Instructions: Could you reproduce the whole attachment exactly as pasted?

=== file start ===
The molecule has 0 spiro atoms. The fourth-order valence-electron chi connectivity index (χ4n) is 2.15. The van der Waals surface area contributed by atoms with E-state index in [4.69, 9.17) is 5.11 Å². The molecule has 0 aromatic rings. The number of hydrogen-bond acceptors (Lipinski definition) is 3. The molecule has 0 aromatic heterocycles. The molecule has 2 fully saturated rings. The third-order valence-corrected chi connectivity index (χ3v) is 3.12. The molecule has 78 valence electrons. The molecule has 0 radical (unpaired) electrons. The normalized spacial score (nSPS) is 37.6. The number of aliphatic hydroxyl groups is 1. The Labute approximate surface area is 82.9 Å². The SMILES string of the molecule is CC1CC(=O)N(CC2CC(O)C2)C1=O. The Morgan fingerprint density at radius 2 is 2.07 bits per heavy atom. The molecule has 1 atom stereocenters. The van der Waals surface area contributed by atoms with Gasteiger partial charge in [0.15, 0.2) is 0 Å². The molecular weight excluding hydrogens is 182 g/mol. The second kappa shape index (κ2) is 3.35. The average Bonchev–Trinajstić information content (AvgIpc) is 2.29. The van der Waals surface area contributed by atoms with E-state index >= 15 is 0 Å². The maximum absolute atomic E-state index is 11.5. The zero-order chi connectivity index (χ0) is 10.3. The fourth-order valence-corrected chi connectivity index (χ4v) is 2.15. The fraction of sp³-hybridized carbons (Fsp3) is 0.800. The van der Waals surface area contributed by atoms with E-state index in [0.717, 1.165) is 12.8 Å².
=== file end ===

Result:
The molecule has 0 spiro atoms. The fourth-order valence-electron chi connectivity index (χ4n) is 2.15. The van der Waals surface area contributed by atoms with E-state index in [4.69, 9.17) is 5.11 Å². The molecule has 0 aromatic rings. The number of hydrogen-bond acceptors (Lipinski definition) is 3. The molecule has 0 aromatic heterocycles. The molecule has 2 fully saturated rings. The third-order valence-corrected chi connectivity index (χ3v) is 3.12. The molecule has 78 valence electrons. The molecule has 0 radical (unpaired) electrons. The normalized spacial score (nSPS) is 37.6. The number of aliphatic hydroxyl groups is 1. The Labute approximate surface area is 82.9 Å². The SMILES string of the molecule is CC1CC(=O)N(CC2CC(O)C2)C1=O. The Morgan fingerprint density at radius 2 is 2.07 bits per heavy atom. The molecule has 1 atom stereocenters. The van der Waals surface area contributed by atoms with Gasteiger partial charge in [0.15, 0.2) is 0 Å². The molecular weight excluding hydrogens is 182 g/mol. The second kappa shape index (κ2) is 3.35. The average Bonchev–Trinajstić information content (AvgIpc) is 2.29. The van der Waals surface area contributed by atoms with E-state index >= 15 is 0 Å². The maximum absolute atomic E-state index is 11.5. The zero-order chi connectivity index (χ0) is 10.3. The fourth-order valence-corrected chi connectivity index (χ4v) is 2.15. The fraction of sp³-hybridized carbons (Fsp3) is 0.800. The van der Waals surface area contributed by atoms with E-state index in [0.717, 1.165) is 12.8 Å².